In case anyone is wondering, life after 50 is not horrible. Yeah, you spend the first couple of years wondering how it came to be that everything sags, wishing for a lucky lottery ticket to finance facial reconstruction, envying the coworkers’ white teeth and thick hair and how stunning they look in contrast to the throngs of middle-aged pajama-wearing shoppers at Kroger. You get past this.
No matter how often your mother told you to use moisturizer, wrinkles and dark spots arrive. You find yourself massaging your neck, stretching it out, pulling back the double chin; you convince yourself that this looks dignified, in an Eleanor Roosevelt kind of way.
According to “Mental Hygiene for Women Past Fifty” (The Relief Society Magazine) in January 1916, the “usual fear” of 50-something women a century ago was “apoplexy, paralysis, and nervous collapse.” How has life changed for women over 50 in the last century? Did they literally mean “apoplexy” (as in stroke or fainting spells) or was it code for being irrationally angry with the general store clerk? Is it analogous with wanting to punch a supervisor for speaking to you while enduring a hot flash?
It does get easier. You swat away the stupid stuff. That friend who tormented you for 20 years with passive-aggressive behavior? A big bowl of nope. Tick-fucking-tock. You have things to do, places to go. Maybe people to see…if you feel like it. Because maybe you would rather wear pajama bottoms and an oversized Gap shirt that you’ve owned for 20 years, sitting on the couch, watching reruns of Fox William “Spooky” Mulder and Dana Scully on X Files. Maybe you would rather listen to Frankie Goes to Hollywood while cleaning the bathroom instead of going to a barbecue. It’s ok to do these things and not feel guilty. Maybe you’d rather do those things than go to a party where you only know five people and those five people are not your favorite people. The universe shrinks a little in some places (friends) and expands in others (hips, maybe, but also space—giving yourself room to be your best hermit self).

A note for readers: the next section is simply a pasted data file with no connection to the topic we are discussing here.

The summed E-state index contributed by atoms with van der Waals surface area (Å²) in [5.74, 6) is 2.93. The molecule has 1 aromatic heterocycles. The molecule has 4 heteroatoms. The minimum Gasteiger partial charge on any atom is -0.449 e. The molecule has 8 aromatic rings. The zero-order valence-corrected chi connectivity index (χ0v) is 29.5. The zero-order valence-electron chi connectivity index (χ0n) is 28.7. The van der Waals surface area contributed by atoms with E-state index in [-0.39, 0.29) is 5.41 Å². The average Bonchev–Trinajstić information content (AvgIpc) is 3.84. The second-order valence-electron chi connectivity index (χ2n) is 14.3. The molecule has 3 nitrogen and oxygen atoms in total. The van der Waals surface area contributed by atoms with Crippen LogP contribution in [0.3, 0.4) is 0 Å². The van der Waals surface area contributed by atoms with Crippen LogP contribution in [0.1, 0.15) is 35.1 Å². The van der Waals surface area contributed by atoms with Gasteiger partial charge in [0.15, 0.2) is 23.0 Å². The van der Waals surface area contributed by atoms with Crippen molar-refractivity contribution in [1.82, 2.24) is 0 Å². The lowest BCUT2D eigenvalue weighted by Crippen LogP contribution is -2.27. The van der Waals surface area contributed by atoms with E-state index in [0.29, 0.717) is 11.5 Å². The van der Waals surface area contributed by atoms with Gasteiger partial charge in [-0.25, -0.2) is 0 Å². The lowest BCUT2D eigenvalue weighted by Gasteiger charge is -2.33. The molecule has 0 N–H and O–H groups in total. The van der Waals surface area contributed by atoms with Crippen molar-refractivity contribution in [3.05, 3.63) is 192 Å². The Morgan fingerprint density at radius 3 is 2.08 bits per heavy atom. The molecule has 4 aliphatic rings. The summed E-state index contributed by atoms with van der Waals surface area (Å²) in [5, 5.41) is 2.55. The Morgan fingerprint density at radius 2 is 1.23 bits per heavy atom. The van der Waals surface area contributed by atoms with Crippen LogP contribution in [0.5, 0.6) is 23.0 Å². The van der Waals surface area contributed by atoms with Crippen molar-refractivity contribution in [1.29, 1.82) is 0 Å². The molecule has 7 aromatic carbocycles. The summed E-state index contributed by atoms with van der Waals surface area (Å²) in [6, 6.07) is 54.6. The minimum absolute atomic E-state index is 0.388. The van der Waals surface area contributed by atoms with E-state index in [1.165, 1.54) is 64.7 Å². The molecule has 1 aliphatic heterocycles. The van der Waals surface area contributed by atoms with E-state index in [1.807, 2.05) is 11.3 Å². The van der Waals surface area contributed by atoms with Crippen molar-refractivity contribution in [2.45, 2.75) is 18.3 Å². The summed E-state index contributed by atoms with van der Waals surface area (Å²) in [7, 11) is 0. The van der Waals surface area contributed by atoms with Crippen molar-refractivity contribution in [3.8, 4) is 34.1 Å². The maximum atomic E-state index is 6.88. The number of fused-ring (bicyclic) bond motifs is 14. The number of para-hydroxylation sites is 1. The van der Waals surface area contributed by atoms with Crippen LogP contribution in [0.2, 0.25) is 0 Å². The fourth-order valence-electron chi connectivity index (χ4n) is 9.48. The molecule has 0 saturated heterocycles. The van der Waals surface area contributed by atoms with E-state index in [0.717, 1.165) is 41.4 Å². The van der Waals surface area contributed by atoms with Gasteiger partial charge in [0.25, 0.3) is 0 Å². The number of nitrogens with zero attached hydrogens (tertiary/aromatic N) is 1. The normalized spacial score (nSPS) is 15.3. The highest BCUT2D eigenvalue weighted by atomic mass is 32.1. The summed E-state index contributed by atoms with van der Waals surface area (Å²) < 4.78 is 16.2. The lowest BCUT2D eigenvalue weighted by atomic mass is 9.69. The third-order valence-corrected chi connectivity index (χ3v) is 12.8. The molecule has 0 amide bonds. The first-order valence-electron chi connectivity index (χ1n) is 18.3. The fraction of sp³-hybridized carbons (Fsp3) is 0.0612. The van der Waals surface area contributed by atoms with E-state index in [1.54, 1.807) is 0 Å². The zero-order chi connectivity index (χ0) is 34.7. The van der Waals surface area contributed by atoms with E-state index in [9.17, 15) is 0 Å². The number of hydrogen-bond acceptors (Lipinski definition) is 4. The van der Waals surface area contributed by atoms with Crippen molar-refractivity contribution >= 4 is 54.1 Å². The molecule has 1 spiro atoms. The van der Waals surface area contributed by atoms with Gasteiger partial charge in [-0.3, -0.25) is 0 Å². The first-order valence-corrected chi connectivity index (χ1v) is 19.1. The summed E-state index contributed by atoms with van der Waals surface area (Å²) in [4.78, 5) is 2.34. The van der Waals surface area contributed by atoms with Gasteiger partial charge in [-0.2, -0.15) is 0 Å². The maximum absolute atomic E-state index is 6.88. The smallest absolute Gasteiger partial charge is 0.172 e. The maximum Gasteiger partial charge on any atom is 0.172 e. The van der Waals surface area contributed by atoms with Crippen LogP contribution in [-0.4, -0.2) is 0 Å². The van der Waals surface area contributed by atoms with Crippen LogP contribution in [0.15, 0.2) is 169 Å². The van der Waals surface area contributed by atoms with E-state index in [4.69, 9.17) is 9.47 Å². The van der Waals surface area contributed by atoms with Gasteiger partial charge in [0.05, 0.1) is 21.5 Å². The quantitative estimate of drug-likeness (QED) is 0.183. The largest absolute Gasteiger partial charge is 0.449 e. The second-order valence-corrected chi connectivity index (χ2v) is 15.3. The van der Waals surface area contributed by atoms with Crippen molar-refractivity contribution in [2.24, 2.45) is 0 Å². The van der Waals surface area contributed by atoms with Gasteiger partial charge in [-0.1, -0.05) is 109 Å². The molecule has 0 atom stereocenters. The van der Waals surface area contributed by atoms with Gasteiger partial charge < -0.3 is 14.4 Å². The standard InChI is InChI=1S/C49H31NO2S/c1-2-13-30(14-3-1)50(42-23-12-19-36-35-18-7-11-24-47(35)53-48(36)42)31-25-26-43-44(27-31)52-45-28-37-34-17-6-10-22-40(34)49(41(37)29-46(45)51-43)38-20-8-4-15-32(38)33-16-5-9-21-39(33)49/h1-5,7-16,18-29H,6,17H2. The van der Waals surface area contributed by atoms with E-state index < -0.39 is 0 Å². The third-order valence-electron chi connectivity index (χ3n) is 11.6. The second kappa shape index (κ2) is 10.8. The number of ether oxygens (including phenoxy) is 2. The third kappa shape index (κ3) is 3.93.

If you have a partner, you may find that you need less from each other but manage to love more.
(At this minute, I am writing in the living room while husbro is playing guitar in the basement. This is typical. He knows that all he has to do to make me happy is to make me laugh. Hence, he pretends to imitate our cat Bennie talking. It sounds like Meatwad from Aqua Teen Hunger Force–a kind of lispy, slurry affect–saying things like, “Touch my belly and you’ll pull back a bloody stump.” I know all I need to do to make him happy is to laugh.)
You learn to develop realistic expectations. Exercise is something you do to get endorphins going, not to lose weight or curb cellulite. This is not a bad thing.
Gratitude becomes a habit. As you lose friends and family to diseases and accidents, mortality smacks you in the face. You have more to lose than to gain, and so you honor those people who are in your life with little prayers. I do this on my way to work. Maybe it is superstition, all this gratefulness. If I don’t say thank you, will it all disappear? But it makes me feel better to give thanks, to recognize my good fortune in life.